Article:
Monday, September 28, 2015

The Death of Conversational Intimacy

What has happened to meaningful conversation? In the  New York Times Review, September 26, 2015, “Stop Googling. Let’s Talk,” Sherry Turkle identifies technology as the culprit – namely the cell phone:

         So conversation proceeds [amidst cell-phone interruptions], but… The effect is what you would expect: Conversation is kept relatively light, on topics where people feel they can drop in and out.

Turkle argues that this makes for superficial conversations:

         Studies of conversation both in the laboratory and in natural settings show that when two people are talking, the mere presence of a phone on a table between them or in the periphery of their vision changes both what they talk about and the degree of connection they feel. People keep the conversation on topics where they won’t mind being interrupted. They don’t feel as invested in each other. Even a silent phone disconnects us.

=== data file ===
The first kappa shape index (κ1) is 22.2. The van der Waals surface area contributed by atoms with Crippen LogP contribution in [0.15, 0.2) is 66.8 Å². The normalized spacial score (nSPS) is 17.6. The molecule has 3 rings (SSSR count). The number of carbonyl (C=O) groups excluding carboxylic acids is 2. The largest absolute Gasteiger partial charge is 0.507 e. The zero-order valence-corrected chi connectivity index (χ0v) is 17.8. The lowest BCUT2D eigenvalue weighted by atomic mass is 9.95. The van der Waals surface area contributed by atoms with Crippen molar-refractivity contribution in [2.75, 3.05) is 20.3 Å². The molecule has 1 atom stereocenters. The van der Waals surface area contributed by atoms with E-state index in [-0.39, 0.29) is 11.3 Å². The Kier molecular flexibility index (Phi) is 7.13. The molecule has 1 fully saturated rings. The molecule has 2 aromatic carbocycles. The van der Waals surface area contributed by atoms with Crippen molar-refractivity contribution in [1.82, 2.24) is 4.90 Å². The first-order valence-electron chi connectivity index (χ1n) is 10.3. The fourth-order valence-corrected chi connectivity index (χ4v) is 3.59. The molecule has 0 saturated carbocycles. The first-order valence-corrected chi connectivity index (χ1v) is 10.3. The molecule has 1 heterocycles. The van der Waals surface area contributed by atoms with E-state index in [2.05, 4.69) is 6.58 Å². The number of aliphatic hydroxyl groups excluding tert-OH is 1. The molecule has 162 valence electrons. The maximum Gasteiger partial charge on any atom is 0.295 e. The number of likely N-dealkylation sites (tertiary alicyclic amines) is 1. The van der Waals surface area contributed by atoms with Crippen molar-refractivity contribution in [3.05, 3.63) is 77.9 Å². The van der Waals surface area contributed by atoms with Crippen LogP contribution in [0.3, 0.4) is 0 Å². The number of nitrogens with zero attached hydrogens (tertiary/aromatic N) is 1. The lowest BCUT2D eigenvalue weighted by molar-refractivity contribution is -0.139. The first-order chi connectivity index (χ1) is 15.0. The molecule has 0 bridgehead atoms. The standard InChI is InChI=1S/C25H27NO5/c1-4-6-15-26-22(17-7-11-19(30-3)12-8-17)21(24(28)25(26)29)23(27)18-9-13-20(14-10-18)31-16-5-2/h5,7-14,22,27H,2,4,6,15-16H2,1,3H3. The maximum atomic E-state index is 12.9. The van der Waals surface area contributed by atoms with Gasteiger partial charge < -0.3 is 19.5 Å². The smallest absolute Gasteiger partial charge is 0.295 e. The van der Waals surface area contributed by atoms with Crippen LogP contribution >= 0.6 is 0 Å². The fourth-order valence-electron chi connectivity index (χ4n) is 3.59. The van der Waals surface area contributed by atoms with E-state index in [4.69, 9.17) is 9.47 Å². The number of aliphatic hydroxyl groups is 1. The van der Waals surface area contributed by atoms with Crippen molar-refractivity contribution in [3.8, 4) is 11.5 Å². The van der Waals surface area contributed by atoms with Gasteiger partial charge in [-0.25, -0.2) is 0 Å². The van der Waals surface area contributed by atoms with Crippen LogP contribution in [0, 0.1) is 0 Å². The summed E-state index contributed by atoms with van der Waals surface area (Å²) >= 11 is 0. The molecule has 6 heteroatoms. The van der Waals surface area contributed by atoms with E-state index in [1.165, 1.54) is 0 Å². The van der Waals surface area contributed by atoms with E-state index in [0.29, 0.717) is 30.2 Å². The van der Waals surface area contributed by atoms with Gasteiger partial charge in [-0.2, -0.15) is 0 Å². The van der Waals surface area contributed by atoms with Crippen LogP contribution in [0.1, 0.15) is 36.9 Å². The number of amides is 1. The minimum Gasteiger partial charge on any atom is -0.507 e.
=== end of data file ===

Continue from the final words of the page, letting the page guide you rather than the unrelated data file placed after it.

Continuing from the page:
What do we sacrifice for the convenience of a cell phone? Turkle observes that through direct conversation:

         We learn to make eye contact, to become aware of another person’s posture and tone, to comfort one another and respectfully challenge one another — that [is where] empathy and intimacy flourish.

However, as she points out, there seems to be other factors involved:

         In 2010, a team at the University of Michigan led by the psychologist Sara Konrath put together the findings of 72 studies that were conducted over a 30-year period. They found a 40 percent decline in empathy among college students, with most of the decline taking place after 2000.